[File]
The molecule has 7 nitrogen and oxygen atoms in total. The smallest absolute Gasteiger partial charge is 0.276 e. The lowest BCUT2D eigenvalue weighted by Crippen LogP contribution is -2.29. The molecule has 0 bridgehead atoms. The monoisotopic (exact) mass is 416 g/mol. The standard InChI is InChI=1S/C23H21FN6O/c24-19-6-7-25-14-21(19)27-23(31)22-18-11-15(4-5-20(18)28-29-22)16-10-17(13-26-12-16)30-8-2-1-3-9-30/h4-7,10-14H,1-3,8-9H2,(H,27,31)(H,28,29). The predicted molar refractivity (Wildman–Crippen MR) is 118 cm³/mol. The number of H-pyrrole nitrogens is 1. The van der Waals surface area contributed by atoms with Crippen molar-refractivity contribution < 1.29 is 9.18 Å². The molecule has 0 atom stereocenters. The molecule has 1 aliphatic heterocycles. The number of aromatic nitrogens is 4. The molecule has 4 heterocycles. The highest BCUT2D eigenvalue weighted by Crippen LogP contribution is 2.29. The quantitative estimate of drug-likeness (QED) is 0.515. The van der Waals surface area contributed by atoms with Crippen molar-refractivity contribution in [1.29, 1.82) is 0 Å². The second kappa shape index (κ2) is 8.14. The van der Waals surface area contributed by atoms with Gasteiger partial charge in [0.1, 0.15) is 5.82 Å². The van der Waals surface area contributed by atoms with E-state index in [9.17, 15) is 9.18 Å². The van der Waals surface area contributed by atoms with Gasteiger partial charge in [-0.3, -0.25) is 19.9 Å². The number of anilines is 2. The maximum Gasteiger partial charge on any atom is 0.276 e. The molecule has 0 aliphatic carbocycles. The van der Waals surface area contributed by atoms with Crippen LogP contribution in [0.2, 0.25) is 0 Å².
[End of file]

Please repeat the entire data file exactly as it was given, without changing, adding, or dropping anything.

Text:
The molecule has 7 nitrogen and oxygen atoms in total. The smallest absolute Gasteiger partial charge is 0.276 e. The lowest BCUT2D eigenvalue weighted by Crippen LogP contribution is -2.29. The molecule has 0 bridgehead atoms. The monoisotopic (exact) mass is 416 g/mol. The standard InChI is InChI=1S/C23H21FN6O/c24-19-6-7-25-14-21(19)27-23(31)22-18-11-15(4-5-20(18)28-29-22)16-10-17(13-26-12-16)30-8-2-1-3-9-30/h4-7,10-14H,1-3,8-9H2,(H,27,31)(H,28,29). The predicted molar refractivity (Wildman–Crippen MR) is 118 cm³/mol. The number of H-pyrrole nitrogens is 1. The van der Waals surface area contributed by atoms with Crippen molar-refractivity contribution < 1.29 is 9.18 Å². The molecule has 0 atom stereocenters. The molecule has 1 aliphatic heterocycles. The number of aromatic nitrogens is 4. The molecule has 4 heterocycles. The highest BCUT2D eigenvalue weighted by Crippen LogP contribution is 2.29. The quantitative estimate of drug-likeness (QED) is 0.515. The van der Waals surface area contributed by atoms with Crippen molar-refractivity contribution in [1.29, 1.82) is 0 Å². The second kappa shape index (κ2) is 8.14. The van der Waals surface area contributed by atoms with Gasteiger partial charge in [0.1, 0.15) is 5.82 Å². The van der Waals surface area contributed by atoms with E-state index in [9.17, 15) is 9.18 Å². The van der Waals surface area contributed by atoms with Gasteiger partial charge in [-0.3, -0.25) is 19.9 Å². The number of anilines is 2. The maximum Gasteiger partial charge on any atom is 0.276 e. The molecule has 0 aliphatic carbocycles. The van der Waals surface area contributed by atoms with Crippen LogP contribution in [0.2, 0.25) is 0 Å².